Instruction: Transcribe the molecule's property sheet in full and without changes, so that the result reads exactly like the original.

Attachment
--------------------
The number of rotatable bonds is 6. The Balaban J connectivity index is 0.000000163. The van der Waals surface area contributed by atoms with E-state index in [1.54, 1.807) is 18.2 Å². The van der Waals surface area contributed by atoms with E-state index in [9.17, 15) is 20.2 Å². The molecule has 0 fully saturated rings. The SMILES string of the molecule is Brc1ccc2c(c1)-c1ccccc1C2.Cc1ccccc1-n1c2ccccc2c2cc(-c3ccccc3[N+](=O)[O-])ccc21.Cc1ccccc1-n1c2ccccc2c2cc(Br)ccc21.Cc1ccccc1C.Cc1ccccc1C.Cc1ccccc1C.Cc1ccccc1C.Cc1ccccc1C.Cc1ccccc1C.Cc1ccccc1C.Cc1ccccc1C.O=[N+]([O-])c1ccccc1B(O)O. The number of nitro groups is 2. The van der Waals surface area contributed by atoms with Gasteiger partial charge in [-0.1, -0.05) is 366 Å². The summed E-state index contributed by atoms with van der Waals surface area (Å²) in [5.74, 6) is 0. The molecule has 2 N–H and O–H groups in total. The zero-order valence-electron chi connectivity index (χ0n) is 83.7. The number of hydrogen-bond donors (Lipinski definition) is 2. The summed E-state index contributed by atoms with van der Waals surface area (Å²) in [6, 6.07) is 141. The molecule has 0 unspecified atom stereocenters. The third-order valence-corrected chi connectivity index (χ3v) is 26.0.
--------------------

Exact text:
The number of rotatable bonds is 6. The Balaban J connectivity index is 0.000000163. The van der Waals surface area contributed by atoms with E-state index in [1.54, 1.807) is 18.2 Å². The van der Waals surface area contributed by atoms with E-state index in [9.17, 15) is 20.2 Å². The molecule has 0 fully saturated rings. The SMILES string of the molecule is Brc1ccc2c(c1)-c1ccccc1C2.Cc1ccccc1-n1c2ccccc2c2cc(-c3ccccc3[N+](=O)[O-])ccc21.Cc1ccccc1-n1c2ccccc2c2cc(Br)ccc21.Cc1ccccc1C.Cc1ccccc1C.Cc1ccccc1C.Cc1ccccc1C.Cc1ccccc1C.Cc1ccccc1C.Cc1ccccc1C.Cc1ccccc1C.O=[N+]([O-])c1ccccc1B(O)O. The number of nitro groups is 2. The van der Waals surface area contributed by atoms with Gasteiger partial charge in [-0.1, -0.05) is 366 Å². The summed E-state index contributed by atoms with van der Waals surface area (Å²) in [5.74, 6) is 0. The molecule has 2 N–H and O–H groups in total. The zero-order valence-electron chi connectivity index (χ0n) is 83.7. The number of hydrogen-bond donors (Lipinski definition) is 2. The summed E-state index contributed by atoms with van der Waals surface area (Å²) in [6, 6.07) is 141. The molecule has 0 unspecified atom stereocenters. The third-order valence-corrected chi connectivity index (χ3v) is 26.0.